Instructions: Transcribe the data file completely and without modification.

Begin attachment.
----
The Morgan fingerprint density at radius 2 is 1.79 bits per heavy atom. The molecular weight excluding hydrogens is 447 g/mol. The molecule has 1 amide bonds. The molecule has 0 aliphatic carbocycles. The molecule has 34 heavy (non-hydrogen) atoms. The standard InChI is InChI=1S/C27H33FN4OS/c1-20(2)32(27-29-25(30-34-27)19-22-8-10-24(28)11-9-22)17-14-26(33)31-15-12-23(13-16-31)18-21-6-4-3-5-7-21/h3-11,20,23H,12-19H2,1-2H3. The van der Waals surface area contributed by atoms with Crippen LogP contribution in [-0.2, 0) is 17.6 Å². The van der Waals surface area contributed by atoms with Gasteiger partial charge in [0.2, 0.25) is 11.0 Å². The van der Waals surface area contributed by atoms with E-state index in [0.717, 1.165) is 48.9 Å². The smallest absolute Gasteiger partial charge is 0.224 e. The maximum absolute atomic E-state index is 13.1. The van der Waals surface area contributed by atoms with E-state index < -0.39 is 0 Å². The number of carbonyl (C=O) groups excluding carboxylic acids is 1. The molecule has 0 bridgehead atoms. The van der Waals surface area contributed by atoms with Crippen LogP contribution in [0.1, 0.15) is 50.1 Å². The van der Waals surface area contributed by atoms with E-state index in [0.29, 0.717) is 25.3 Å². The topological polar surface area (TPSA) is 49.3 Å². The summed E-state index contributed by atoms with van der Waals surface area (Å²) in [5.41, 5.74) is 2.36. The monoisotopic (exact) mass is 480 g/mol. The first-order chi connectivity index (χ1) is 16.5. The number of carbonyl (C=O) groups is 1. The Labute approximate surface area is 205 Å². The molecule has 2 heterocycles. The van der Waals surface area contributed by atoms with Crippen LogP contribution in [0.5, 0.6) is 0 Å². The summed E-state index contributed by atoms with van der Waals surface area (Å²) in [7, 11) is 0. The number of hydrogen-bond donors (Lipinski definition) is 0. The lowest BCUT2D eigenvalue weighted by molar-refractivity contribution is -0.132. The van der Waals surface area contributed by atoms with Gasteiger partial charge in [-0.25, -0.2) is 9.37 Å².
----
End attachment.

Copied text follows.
The Morgan fingerprint density at radius 2 is 1.79 bits per heavy atom. The molecular weight excluding hydrogens is 447 g/mol. The molecule has 1 amide bonds. The molecule has 0 aliphatic carbocycles. The molecule has 34 heavy (non-hydrogen) atoms. The standard InChI is InChI=1S/C27H33FN4OS/c1-20(2)32(27-29-25(30-34-27)19-22-8-10-24(28)11-9-22)17-14-26(33)31-15-12-23(13-16-31)18-21-6-4-3-5-7-21/h3-11,20,23H,12-19H2,1-2H3. The van der Waals surface area contributed by atoms with Crippen LogP contribution in [-0.2, 0) is 17.6 Å². The van der Waals surface area contributed by atoms with Gasteiger partial charge in [0.2, 0.25) is 11.0 Å². The van der Waals surface area contributed by atoms with E-state index in [0.717, 1.165) is 48.9 Å². The smallest absolute Gasteiger partial charge is 0.224 e. The maximum absolute atomic E-state index is 13.1. The van der Waals surface area contributed by atoms with E-state index < -0.39 is 0 Å². The number of carbonyl (C=O) groups excluding carboxylic acids is 1. The molecule has 0 bridgehead atoms. The van der Waals surface area contributed by atoms with Crippen LogP contribution in [0.1, 0.15) is 50.1 Å². The van der Waals surface area contributed by atoms with E-state index in [0.29, 0.717) is 25.3 Å². The topological polar surface area (TPSA) is 49.3 Å². The summed E-state index contributed by atoms with van der Waals surface area (Å²) in [5.41, 5.74) is 2.36. The monoisotopic (exact) mass is 480 g/mol. The first-order chi connectivity index (χ1) is 16.5. The number of carbonyl (C=O) groups is 1. The Labute approximate surface area is 205 Å². The molecule has 2 heterocycles. The van der Waals surface area contributed by atoms with Crippen LogP contribution in [0.5, 0.6) is 0 Å². The summed E-state index contributed by atoms with van der Waals surface area (Å²) in [7, 11) is 0. The number of hydrogen-bond donors (Lipinski definition) is 0. The lowest BCUT2D eigenvalue weighted by molar-refractivity contribution is -0.132. The van der Waals surface area contributed by atoms with Gasteiger partial charge in [-0.25, -0.2) is 9.37 Å².